Apple’s Board of Directors said that Tim Cook, previously Apple’s chief operating officer, will take over as the company’s new CEO. Cook has been filling in for Jobs since the company co-founder took his second medical leave in January. Jobs, who was elected chairman of the board, has been battling pancreatic cancer.
Apple stock initially dropped 25 points as the news broke but has been gradually rebounding, according to MacMechanic founder Mike Bishop. He said investors’ shaken confidence might be the only short-term impact.
“It’s still an excellent company. They have more money in the bank than the federal government — more than $80 billion and no debt,” Bishop said. “We knew this was going to happen. We just didn’t know when. It was a knee-jerk reaction. It may go up by the end of tomorrow because the mystery is gone.”
MacMechanic has been working with Cook for the past several months.
“Cook is a good fit. He is awesome,” Bishop said. “He is very knowledgeable and very savvy. He may not be a huge creative genius like Steve, but otherwise he is kind of a Steve clone.”
But that’s what worries Make It Work CEO Eric Greenspan, who said the stock market will “take a beating” because of the uncertainty of the company’s direction.
“The long term is what concerns me,” Greenspan said. “Without Jobs in the driver’s seat, we might not see the exciting products we’ve seen over the past few years. He’s revitalized the company.”
But Bishop said that with Apple Senior Vice President of Design Jonathon Ive, people have nothing to worry about.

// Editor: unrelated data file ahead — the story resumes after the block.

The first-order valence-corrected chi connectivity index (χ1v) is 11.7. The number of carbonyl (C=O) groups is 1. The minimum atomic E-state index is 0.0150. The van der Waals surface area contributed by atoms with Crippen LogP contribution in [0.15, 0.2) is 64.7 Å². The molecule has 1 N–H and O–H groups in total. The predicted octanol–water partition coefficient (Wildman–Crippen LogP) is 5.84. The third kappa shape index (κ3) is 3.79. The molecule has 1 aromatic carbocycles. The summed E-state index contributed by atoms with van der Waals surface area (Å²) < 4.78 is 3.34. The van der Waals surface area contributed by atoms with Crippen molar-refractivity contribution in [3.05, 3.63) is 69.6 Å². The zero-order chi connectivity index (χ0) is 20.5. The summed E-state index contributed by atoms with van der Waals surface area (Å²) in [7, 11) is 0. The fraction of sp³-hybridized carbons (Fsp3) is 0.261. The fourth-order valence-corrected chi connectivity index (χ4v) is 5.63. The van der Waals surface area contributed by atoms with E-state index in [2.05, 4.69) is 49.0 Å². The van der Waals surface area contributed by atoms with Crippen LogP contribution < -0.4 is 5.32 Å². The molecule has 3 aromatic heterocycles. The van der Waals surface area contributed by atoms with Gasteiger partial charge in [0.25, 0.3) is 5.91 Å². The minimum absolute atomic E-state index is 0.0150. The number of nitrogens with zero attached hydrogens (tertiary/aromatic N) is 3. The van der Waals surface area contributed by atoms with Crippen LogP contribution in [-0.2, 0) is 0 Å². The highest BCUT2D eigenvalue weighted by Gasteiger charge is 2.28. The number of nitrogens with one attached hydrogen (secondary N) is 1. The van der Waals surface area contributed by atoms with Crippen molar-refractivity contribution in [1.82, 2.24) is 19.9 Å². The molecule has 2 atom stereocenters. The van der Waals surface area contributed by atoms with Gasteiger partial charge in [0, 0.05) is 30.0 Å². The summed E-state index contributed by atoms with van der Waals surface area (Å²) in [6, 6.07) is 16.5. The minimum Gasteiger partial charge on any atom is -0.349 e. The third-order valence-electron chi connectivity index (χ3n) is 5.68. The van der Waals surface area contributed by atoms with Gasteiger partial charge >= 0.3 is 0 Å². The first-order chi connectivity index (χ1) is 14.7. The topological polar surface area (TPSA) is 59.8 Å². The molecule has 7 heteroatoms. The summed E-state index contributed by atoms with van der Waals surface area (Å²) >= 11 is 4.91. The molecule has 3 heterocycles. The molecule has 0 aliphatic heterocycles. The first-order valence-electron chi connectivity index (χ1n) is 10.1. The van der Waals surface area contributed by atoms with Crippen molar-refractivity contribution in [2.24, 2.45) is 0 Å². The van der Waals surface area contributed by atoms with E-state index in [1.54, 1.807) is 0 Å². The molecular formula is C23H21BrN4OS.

“It won’t impact Apple because they still have Jonathan Ive, the creative genius who designed the iPod, iMac and iPhone,” he said. “Apple is very methodical in placing the right people and making the right decisions — all the way up from our Apple guy to the top. They are careful and groom people for just such a day.”
Samy’s Camera lead technician Ignacio Loza agreed.
“I’m not so worried about Apple going downhill,” he said. “I think Steve has got everyone trained on the direction they are going.”
Greenspan said Apple could even benefit in terms of new collaboration and development.
“The product direction and development and the manner Apple works with vendors is the only thing holding it back,” said Greenspan, referencing Jobs’ resistance of the iPhone jailbreaking and Flash incompatibility. “Apple has such rigid standards that have kept people from migrating or adopting Apple, particularly in the business world.”
But he said Jobs’ resignation may do more harm than good.
“I think it’s definitely going to hurt (Apple). Jobs is one of greatest leaders of all time who I have tremendous respect for and strive to be like,” Greenspan said. “That said, I would be a bit concerned buying Apple products in the future.”